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Supertyphoon Haiyan relief effort, Trader Joe's recall, Tyler Shields and more

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Pedestrians make their way across a street flooded by rains brought by Typhoon Haiyan in Shangsi, in southwest China Guangxi province on November 11, 2013. At least six people died after Typhoon Haiyan slashed across China's south coast and damaged hundreds of homes, state-run media on November 11, just days after devastating the Philippines over the weekend.
STR/AFP/Getty Images
Pedestrians make their way across a street flooded by rains brought by Typhoon Haiyan in Shangsi, in southwest China Guangxi province on November 11, 2013. At least six people died after Typhoon Haiyan slashed across China's south coast and damaged hundreds of homes, state-run media on November 11, just days after devastating the Philippines over the weekend.

Today on the show we take a look at relief efforts in The Philippines, both from Filipino-Americans and from Team Rubicon. Then, Desert Hot Springs faces bankruptcy, desert solar projects face increased scrutiny for environmental impacts. Photographer Tyler Shields talks about his latest book, "The Dirty Side of Glamour" and more.

Several organizations here in the U.S. are assisting in the relief efforts and gearing up to aid victims of Supertyphoon Haiyan any way they can. One of these groups is called Team Rubicon.
For many, this aid money comes on top of regular remittances that they send back to their family members in The Philippines. All this cash may be a major force in what rebuilds the country and people's homes.
The Coachella Valley town of Desert Hot Springs is running a deficit of more than $3 million, or about 20 percent of its total revenue. Among the solutions are to declare municipal bankruptcy, or dis-incorporate the town, which is home to about 25,000 people.
Birds are having a tough time trying to fly through the heat given off by solar thermal projects that have sprung up all over the California desert. With more of these projects looking to get green lit, what will that mean for the birds that are just trying to fly on through?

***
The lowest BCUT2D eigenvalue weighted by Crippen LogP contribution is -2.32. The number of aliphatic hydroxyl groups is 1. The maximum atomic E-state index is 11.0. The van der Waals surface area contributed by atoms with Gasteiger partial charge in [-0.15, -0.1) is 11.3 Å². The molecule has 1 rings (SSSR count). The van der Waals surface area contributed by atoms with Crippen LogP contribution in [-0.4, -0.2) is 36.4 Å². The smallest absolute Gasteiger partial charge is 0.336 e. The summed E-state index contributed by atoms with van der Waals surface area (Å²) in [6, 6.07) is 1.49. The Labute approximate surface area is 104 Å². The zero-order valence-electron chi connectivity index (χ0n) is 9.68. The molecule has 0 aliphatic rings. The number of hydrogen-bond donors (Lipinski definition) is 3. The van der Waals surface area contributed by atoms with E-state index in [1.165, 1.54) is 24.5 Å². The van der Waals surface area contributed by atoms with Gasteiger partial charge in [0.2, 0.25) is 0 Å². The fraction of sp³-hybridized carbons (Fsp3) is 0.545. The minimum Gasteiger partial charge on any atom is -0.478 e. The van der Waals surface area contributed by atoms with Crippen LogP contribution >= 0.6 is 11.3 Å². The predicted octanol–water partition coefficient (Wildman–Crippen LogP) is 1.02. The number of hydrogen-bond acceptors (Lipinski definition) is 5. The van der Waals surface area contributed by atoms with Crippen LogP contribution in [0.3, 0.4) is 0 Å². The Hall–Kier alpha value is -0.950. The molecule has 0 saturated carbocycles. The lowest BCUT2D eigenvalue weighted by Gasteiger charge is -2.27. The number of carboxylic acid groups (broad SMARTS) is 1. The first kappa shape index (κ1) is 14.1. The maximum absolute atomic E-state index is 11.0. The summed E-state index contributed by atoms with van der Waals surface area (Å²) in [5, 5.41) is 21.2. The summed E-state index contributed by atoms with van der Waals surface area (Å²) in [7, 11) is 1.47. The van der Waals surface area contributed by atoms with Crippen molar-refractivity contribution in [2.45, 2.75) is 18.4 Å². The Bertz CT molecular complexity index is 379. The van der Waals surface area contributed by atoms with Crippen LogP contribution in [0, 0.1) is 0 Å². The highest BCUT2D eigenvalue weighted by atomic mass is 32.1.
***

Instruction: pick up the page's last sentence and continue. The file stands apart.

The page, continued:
After the Nov. 1 shooting at LAX, many wondered, "What is the L.A. Airport Police Division? Where does it patrol? How long has it been operating?" We provide some answers.
Several salads and sandwiches sold at Trader Joe's and Whole Foods have been recalled over fears of E. Coli contamination.
It's time for Tuesday Reviewsday, our regular segment in which we talk about the best in new music. This week we're joined by Oliver Wang of Soul-Sides.com and music supervisor Morgan Rhodes.
Back in 1946, the idea of making rain was shrouded in magic and often fraud. Now, more than half a century later, cloud-seeding has been proven to work and be cost-effective.
In The Philippines, communications are still down, days after Typhoon Haiyan slammed into the island nation. KPCC's Leslie Berestein-Rojas says families there, and abroad, are becoming desperate for news about loved ones.
As the Philippines tries to recover from Typhoon Haiyan, scientists are looking more closely at the storm.
Authorities in the Mexican border city of Juárez are finalizing their investigation into the cause of a deadly explosion at a candy factory last month.
Smartphones, laptops and tablets are ubiquitous today, but it wasn't always that way. It used to be that most learned to communicate via the typewriter.
Senator Ron Calderon has been a huge booster of TV and film production in L.A. as a member of the California Film Commission's board, but he was removed from that position due to an ongoing FBI investigation involving bribes.
Peggy Lowe of Harvest Public Media reports from Garden City, Kansas. City leaders there are embracing the town's cultural change, which is driven by its newest citizens.
Photographer Tyler Shields has made a name for himself with celebrity photographs that are definitely NOT your standard TMZ fare.
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